When we talk about the growth of electric vehicles (EVs) – something we do a lot these days – electric motorbikes don’t get much of a mention. That’s because they’ve been relatively scarce on our roads, with only 1,082 electric mopeds and 537 electric motorbikes registered in the UK coming into 2020 – a stark comparison to the 164,100 pure-electric vehicles recorded on UK roads in September 2020.
Looking to the new year, however, the first seeds of industry growth that were sprinkled through 2019 and 2020 are starting to blossom, and 2021 looks to be promising period for electric motorbikes as whole. But what are the positive things that are going on right now?
In simple terms, the number of electric bikes currently on UK road is nothing short of piddly, especially when considered in relation to their EV counterparts. Statistically speaking, though, the patterns are incredibly promising.
According to the MCIA, new electric bike registrations in 2020 amounted to 2,459. Not an impressive figure in itself, but a 51.2% increase on 2019 registrations and, more tellingly, a positive shift compared to combustion model registrations, which dropped by 2.6%. That tells a story, albeit on a small scale for now, of a market that is shifting towards the future.
One of the biggest bug bears for would-be electric bike and EV buyers over the last few years has been the upfront affordability factor of electric models. While electric options have always offered significant financial benefits beyond the point of initial sale ie. running costs and insurance, their price tag on the sales floor has been tough to overcome for many.
As electric options become more popular, not to mention the obvious choice for the future, and more model options and manufacturers get involved, the cost issue has slowly faded, with electric moped options available for just a few thousand pounds and performance bikes dropping to prices not a world away from their petrol-powered peers.
Manufacturer interest has played a fundamental role in reducing the cost barrier for UK buyers and therefore helping the growth of the electric industry. Where previously there were options mainly from electric-focused names like Energica, NIU and Super Soco, the traditional heavyweights like Ducati and Harley Davidson have now weighed in and placed themselves firmly on the production line.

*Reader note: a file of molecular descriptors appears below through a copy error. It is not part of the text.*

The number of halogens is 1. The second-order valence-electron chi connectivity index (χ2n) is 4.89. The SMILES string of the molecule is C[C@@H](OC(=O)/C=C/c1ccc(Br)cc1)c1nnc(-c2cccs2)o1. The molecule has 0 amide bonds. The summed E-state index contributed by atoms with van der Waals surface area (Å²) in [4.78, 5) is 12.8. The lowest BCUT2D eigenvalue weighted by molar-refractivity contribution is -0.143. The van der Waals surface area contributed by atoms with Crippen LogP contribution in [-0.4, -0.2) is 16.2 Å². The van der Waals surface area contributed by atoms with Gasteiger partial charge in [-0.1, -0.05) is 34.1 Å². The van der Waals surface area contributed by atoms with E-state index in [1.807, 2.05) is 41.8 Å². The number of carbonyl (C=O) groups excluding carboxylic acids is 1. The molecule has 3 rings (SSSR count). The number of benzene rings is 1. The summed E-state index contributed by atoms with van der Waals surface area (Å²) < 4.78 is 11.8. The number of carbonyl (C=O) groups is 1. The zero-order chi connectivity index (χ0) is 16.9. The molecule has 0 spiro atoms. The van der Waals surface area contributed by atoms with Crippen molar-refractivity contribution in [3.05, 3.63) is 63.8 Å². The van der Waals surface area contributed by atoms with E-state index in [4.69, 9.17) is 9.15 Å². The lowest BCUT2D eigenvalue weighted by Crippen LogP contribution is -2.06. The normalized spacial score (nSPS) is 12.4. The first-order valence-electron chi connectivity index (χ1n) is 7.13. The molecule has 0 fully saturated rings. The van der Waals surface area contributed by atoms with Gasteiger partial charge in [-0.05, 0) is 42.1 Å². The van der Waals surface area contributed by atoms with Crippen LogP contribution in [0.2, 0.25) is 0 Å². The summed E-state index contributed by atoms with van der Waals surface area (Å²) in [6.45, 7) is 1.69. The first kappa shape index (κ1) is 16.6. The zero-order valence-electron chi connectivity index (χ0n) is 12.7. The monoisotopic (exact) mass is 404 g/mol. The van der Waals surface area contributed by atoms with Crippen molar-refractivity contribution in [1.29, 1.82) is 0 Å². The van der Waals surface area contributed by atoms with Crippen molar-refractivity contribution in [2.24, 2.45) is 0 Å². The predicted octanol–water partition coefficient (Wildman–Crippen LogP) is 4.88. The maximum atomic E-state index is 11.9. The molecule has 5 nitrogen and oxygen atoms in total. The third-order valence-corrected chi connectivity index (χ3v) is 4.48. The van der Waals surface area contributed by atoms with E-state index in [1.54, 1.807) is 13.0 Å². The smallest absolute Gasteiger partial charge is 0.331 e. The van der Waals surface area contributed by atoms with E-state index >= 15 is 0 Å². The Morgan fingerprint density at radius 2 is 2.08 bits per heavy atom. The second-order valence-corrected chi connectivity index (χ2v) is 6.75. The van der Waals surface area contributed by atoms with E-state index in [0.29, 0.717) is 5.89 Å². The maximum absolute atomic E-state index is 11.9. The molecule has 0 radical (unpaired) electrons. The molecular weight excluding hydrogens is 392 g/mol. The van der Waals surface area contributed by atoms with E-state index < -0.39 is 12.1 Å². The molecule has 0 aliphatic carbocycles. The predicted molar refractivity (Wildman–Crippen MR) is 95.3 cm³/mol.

That means more options, higher consumer interest and better competition, creating a generally higher standard of product at a more affordable rate. The addition of popular brands to the electric bike market also has a bearing on styling, as Mark Copper, Head of Product-Bike at motorcycle and scooter insurance specialists Carole Nash commented: “This is a sign that electric motorcycle style is developing compared to the previous ranges available in the market, which will naturally attract a wider audience.”
If all of the above wasn’t enough of a case for 2021 being a bright year for the development and growth of electric bikes, it’s worth remembering the government has been on side with EV growth for some time, offering substantial financial input and incentives to the cause as we grow towards a greener future.
Just as there is the plug-in grant for subsidies on EV purchases, there is also a £1,500 grant available for buyers of ultra-low emission bikes. Add that to the state’s continued investment into electric charge points and promotional schemes, and you can see a clear path for electric bikes to grow alongside EVs across the next few years.
Electric motorbikes are in a similar position to where EVs were a few years back when they first arrived on the market. Seeing one roll down the road will still turn heads, but steadily they’re creeping into the everyday conscience of the general public. With the aims of a greener future, considerable state-sponsored financial backing and increased market interest behind it, the electric motorbike industry looks set to enjoy a prosperous 2021.
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